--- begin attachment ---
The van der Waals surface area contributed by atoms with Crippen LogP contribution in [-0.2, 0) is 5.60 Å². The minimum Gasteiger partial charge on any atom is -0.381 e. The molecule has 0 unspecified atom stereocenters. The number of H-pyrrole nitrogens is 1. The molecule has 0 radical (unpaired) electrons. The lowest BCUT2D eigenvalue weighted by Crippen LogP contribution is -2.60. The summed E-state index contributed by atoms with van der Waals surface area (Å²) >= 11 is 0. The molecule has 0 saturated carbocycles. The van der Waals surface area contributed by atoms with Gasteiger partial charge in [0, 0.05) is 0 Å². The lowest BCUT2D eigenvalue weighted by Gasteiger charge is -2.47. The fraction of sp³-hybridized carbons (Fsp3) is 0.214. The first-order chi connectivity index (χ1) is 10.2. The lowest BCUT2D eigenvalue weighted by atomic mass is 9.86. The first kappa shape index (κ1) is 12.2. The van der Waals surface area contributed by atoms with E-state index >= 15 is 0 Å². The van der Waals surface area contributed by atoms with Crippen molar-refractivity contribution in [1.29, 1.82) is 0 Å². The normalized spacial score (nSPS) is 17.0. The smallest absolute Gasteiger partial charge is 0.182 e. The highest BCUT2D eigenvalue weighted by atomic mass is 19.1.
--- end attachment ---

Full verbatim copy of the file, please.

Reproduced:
The van der Waals surface area contributed by atoms with Crippen LogP contribution in [-0.2, 0) is 5.60 Å². The minimum Gasteiger partial charge on any atom is -0.381 e. The molecule has 0 unspecified atom stereocenters. The number of H-pyrrole nitrogens is 1. The molecule has 0 radical (unpaired) electrons. The lowest BCUT2D eigenvalue weighted by Crippen LogP contribution is -2.60. The summed E-state index contributed by atoms with van der Waals surface area (Å²) >= 11 is 0. The molecule has 0 saturated carbocycles. The van der Waals surface area contributed by atoms with Gasteiger partial charge in [0, 0.05) is 0 Å². The lowest BCUT2D eigenvalue weighted by Gasteiger charge is -2.47. The fraction of sp³-hybridized carbons (Fsp3) is 0.214. The first-order chi connectivity index (χ1) is 10.2. The lowest BCUT2D eigenvalue weighted by atomic mass is 9.86. The first kappa shape index (κ1) is 12.2. The van der Waals surface area contributed by atoms with E-state index >= 15 is 0 Å². The van der Waals surface area contributed by atoms with Crippen molar-refractivity contribution in [1.29, 1.82) is 0 Å². The normalized spacial score (nSPS) is 17.0. The smallest absolute Gasteiger partial charge is 0.182 e. The highest BCUT2D eigenvalue weighted by atomic mass is 19.1.